Providence Bruins

Jun 12, 2018


Connor Clifton was drafted in 2013 by the Arizona Coyotes out of Quinnipiac, but failed to reach an agreement with them by the August 16, 2017 deadline. The organization stated that there just wasn’t a fit for him and it was best they both go their separate ways. The Coyotes’ loss was the Bruins’ gain as they quickly signed him to an AHL deal when he hit the open market. Quinnipiac’s captain as a senior, Clifton played four colligate seasons with the Bobcats before turning pro this season and was ready to bring his aggressive style of play to the Providence blue line.

Unfortunately for Clifton, his play early in the season was too aggressive. He took a lot of risks and his puck management was not up to the level of other Providence defenders, so he had a hard time cracking the lineup. In eight of the team’s first 10 games, Clifton was a healthy scratch. When he did get a chance to play early on, it was far from smooth sailing. He recorded just a single assist with a minus-two rating over 12 games.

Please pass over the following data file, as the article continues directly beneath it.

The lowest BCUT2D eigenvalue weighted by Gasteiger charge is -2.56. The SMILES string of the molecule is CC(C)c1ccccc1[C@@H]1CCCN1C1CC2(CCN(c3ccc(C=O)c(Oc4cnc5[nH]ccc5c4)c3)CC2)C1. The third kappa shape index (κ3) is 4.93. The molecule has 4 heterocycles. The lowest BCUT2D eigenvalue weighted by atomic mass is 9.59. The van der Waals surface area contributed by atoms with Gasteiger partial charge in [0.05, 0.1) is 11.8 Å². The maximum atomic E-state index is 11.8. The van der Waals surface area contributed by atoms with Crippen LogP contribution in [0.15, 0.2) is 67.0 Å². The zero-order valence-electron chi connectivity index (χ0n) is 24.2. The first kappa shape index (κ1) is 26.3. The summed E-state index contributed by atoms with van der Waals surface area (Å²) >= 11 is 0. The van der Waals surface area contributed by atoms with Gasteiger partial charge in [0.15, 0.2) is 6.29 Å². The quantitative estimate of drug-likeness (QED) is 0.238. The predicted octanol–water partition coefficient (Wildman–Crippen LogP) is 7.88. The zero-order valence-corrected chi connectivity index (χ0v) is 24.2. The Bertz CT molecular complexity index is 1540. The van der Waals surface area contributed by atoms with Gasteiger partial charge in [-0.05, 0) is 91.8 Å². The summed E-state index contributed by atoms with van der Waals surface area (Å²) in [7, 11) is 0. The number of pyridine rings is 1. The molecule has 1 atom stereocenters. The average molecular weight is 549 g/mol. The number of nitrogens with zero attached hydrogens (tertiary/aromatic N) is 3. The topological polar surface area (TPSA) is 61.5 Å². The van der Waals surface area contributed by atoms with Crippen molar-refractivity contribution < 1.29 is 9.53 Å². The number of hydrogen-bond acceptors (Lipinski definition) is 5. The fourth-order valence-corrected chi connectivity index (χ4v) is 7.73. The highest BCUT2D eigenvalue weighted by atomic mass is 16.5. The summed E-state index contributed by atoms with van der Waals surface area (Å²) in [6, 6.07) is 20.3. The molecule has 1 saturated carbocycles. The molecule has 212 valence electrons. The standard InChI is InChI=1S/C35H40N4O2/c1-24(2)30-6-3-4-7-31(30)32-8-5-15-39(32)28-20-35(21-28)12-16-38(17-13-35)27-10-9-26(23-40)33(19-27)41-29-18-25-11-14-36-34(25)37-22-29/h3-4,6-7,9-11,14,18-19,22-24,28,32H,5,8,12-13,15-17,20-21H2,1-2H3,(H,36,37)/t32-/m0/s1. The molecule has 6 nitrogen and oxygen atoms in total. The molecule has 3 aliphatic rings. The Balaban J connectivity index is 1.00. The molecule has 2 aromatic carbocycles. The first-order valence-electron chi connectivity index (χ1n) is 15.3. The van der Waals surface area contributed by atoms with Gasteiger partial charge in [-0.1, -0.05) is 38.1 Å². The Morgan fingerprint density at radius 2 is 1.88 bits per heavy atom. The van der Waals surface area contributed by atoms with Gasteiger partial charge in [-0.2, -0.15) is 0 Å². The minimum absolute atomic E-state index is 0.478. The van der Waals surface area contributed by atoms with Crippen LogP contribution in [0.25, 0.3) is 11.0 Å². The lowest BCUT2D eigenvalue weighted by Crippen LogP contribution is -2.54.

As he got more and more comfortable with the AHL, his game began to improve all around and his physical play was on display full-time. Though not the biggest guy on the ice (just 5-11, 190lbs) he is not afraid to deliver hits regardless of the opponent and opposing teams knew when he was out on the ice. He backed away from no one and was a noticeable presence to anyone watching.

From February until the end of the season, things really began to click for the rookie. Over the final 26 games of the season he posted 10 points and a plus-11 rating, adding in some offensive skill with his punishing hits. He still played an aggressive style, but knew how to manage it better than in the earlier days of the season. He finished the year with 13 points and a plus-11 rating while playing his best hockey down the stretch.

In a season where plenty of Boston prospects developed, Clifton may have improved the most from October to April. His energetic play and overall improvement led to his first NHL contract at the end of the season when Boston signed him to a two-year entry deal May 3. As a right shot defenseman, it may be tough for him to make Boston’s roster out of camp with that side pretty much locked. However, he is likely going to be one of the first options should an injury arise while he continues to grow in 2018-19.

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The Providence Bruins are the American Hockey League affiliate of the NHL’s Boston Bruins, playing their home games at the Dunkin’ Donuts Center in Providence, RI. Spanning more than 25 years, the Boston/Providence affiliation is one of the longest and most successful player development partnerships in professional hockey history.

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